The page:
My first thought was that she had meant to call him an “idol.” Certainly he was held in high esteem, and when he died his people built a high barrow, or burial mound, over the hoard he had won, both in his honor and as a (temporary, alas) deterrent to enemies who might doubt the greatness of the tribe and its hero.

I then wondered if she had in fact meant an “ideal figure.” He was that too.

This student is Spanish-surnamed and speaks with an accent that suggests that English is probably her second language, or at least her second-acquired language. So I played with Spellcheck. I typed in “idel,” thinking “idehl” or “idayl.” The recommended change was “idle.” Choice number two was “idol”; number three was “ideal.” I then typed in “idil,” thinking “ideel” or “idill.” Choice number one was idol; then “idyll,” “idle,” “dial,” “idols,” and “ideal.” If Spellcheck could come up with “idol” and “ideal” for either of these misspellings, then I think my student might have intended “ideal” or “idol” with either of these spellings.

See what you think.

And while we’re on the subject of heroes who save the lives of their people, let us remember that today is Memorial Day in the U.S. (previously called Decoration Day, because the first celebrants of the day were decorating the graves of Union soldiers who had fallen in the Civil War). The terms “Memorial Day” and “Decoration Day” coexisted until 1967, when “Memorial Day” became the official one. In 1968 Congress, those idle figures, changed the date of this and three other holidays from a specific calendar day (Memorial Day had been May 30) to a Monday near the specific day, in order to make three-day weekends; Wikipedia is probably right to speculate that “changing the date merely to create three-day weekends has undermined the very meaning of the day. No doubt, this has contributed a lot to the general public’s nonchalant observance of Memorial Day.” We might also consider whether ending the draft, and consequently making war deaths less immediate in many communities, has contributed to this nonchalance.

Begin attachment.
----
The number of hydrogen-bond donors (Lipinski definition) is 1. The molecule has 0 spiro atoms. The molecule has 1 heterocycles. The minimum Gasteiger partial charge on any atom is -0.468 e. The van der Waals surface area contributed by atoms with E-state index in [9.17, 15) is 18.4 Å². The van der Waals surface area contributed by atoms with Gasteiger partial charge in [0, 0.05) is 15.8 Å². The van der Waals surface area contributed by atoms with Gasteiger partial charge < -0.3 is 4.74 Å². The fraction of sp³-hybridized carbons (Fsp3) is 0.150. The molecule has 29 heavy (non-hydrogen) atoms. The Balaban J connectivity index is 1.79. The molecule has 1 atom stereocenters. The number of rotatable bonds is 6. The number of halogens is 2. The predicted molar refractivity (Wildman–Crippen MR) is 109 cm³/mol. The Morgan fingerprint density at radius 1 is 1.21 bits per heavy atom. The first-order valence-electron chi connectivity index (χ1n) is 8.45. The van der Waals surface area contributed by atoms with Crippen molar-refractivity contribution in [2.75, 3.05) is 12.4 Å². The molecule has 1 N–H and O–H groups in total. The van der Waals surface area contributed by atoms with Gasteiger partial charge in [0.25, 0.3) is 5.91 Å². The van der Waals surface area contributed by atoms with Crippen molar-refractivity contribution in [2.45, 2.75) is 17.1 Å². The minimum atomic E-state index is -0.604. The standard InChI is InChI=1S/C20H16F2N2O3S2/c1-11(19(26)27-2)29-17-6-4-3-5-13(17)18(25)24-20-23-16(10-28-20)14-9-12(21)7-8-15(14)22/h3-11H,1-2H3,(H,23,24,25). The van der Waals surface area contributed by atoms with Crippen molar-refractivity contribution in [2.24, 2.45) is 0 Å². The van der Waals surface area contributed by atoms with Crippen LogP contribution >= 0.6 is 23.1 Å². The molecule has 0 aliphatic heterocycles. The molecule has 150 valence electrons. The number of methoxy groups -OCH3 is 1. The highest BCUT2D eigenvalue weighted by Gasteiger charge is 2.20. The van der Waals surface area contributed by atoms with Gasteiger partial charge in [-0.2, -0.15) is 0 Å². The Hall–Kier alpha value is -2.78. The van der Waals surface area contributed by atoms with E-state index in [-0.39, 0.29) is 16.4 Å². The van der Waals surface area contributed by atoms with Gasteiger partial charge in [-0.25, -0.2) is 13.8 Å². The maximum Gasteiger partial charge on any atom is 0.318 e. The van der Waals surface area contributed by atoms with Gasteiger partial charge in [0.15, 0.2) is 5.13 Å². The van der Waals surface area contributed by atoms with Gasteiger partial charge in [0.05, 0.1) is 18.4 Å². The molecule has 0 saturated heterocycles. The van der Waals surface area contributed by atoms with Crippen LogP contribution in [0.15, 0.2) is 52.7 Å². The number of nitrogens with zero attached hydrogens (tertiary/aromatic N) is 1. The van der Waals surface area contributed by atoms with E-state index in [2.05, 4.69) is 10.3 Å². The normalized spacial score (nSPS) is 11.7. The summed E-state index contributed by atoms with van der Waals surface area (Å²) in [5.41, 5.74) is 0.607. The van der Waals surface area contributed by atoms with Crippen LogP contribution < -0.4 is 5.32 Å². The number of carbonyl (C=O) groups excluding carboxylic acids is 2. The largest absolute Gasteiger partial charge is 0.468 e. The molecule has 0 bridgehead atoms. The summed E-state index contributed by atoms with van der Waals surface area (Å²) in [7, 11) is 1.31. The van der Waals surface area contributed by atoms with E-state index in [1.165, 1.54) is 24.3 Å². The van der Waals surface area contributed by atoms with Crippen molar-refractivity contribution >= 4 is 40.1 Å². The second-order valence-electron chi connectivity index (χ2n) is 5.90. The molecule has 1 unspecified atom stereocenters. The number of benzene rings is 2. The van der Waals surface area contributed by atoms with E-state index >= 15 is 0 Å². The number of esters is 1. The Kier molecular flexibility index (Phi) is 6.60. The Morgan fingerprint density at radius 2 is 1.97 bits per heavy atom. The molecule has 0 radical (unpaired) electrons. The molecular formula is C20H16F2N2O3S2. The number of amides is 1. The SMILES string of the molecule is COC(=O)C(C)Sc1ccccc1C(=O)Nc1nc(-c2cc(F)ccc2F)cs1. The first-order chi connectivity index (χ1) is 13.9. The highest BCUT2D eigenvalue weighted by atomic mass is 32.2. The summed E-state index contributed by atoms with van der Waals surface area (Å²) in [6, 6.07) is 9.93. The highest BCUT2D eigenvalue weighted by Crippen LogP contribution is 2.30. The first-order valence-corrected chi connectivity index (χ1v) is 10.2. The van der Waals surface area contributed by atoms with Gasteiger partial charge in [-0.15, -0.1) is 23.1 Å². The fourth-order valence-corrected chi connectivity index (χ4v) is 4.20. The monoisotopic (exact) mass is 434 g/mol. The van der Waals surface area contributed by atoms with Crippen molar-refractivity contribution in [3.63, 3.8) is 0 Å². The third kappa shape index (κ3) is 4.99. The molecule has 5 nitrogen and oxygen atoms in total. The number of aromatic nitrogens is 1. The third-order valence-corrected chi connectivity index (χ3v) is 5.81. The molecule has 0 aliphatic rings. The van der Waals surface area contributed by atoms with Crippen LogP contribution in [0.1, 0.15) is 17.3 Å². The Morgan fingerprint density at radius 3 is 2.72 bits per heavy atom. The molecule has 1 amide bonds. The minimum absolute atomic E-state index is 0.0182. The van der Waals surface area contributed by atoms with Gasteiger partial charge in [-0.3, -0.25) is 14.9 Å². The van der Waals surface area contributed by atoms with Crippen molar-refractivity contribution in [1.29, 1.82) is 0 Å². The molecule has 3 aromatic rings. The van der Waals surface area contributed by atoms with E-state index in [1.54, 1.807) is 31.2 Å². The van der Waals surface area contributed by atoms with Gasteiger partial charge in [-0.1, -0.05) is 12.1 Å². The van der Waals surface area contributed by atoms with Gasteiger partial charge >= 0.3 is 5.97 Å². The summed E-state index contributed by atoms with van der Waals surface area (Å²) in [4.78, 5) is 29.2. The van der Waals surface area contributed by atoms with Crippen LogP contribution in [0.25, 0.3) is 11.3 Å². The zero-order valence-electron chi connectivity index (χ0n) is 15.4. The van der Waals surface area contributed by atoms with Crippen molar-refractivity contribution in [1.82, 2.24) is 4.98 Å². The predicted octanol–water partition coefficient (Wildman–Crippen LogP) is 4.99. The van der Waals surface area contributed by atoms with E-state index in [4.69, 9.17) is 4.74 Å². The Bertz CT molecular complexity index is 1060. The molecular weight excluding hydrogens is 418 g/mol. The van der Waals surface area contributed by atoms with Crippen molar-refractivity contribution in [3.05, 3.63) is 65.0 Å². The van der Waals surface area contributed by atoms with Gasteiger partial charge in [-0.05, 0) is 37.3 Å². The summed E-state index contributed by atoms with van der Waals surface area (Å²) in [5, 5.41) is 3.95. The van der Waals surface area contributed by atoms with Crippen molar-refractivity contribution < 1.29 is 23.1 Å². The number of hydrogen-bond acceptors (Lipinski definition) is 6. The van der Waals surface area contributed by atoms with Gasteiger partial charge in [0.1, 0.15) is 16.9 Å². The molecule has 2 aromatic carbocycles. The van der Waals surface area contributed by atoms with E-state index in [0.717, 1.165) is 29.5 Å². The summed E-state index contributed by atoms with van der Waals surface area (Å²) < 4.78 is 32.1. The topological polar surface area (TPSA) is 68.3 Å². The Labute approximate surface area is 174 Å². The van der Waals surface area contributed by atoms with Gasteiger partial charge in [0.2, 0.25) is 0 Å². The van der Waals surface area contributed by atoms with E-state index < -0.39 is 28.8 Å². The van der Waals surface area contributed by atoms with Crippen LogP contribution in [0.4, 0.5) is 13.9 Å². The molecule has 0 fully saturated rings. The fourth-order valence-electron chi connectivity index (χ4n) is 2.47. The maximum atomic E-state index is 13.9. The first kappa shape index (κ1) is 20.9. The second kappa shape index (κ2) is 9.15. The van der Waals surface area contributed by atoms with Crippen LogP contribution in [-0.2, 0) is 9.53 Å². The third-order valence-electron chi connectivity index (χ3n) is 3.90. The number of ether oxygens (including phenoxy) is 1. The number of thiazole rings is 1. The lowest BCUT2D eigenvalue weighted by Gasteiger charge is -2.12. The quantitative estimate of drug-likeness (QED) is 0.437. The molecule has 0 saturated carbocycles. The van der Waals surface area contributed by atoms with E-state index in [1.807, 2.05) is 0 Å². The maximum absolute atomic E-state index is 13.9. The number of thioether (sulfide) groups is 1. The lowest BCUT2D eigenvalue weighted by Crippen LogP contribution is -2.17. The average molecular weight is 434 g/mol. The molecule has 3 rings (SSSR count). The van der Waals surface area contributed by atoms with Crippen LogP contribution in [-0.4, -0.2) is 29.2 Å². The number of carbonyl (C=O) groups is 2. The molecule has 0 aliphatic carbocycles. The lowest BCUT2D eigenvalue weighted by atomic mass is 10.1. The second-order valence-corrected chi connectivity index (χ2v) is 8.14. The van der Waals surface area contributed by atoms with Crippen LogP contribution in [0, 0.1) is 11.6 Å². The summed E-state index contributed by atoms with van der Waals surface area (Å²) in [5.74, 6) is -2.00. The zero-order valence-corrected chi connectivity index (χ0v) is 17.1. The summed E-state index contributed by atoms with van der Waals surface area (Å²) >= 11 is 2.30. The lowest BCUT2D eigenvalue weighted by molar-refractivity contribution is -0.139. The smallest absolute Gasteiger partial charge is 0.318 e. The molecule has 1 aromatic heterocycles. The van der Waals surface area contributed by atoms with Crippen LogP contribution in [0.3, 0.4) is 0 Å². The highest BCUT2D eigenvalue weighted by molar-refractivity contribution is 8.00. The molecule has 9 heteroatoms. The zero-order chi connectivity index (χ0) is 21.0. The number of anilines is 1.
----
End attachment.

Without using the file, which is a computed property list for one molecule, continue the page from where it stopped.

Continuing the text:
But be that as it may, honoring those who gave their lives to protect their people is, as a phrase I recall from Responsive Readings back in my church-going days would have it, “meet and right.” Even a pacifist should be proud to say that whether or not any war was right, or any individual soldier was an idol or an ideal figure, anyone who offers to lay down life for the sake of his or her people deserves respect, appreciation, honor. While waiting for the coals to heat up in the barbecue, build a mental barrow for our noble war dead. Think of all the things you treasure; put them in the barrow, because those are the things that have been won and preserved. While you’re at it, you might also think of other heroes of this nation, all those who fought selflessly against the powers of darkness: the champions of civil rights, human rights, workers’ rights; the teachers; the scientists and physicians; the artists (Decoration Day/Memorial Day at one time was an occasion for honoring all the beloved dead and festooning their graves). Make the barrow high, to celebrate the greatness of our tribe and our heroes.

an only marginally-relevant but perfectly self-indulgent post….

This morning just browsing through an old journal, I came upon a limerick (one of my favorite literary forms) on, I guess, spelling.

In haste because of end-of-semester grading and other rituals, I ask your indulgence as I present this 1978 ditty:

How strange this mysterious rite

Whereby some people learn how to write…

Because when Shakespeare wrote

He did not learn by rote:

Playwrights just get the writing rite right.

If this isn’t enough self-indulgence/ spelling whimsy for you, you might revisit my other masterpiece.

Mind your Ps and Qs!

“Basho’s ‘Narrow Road of the Inferior’…”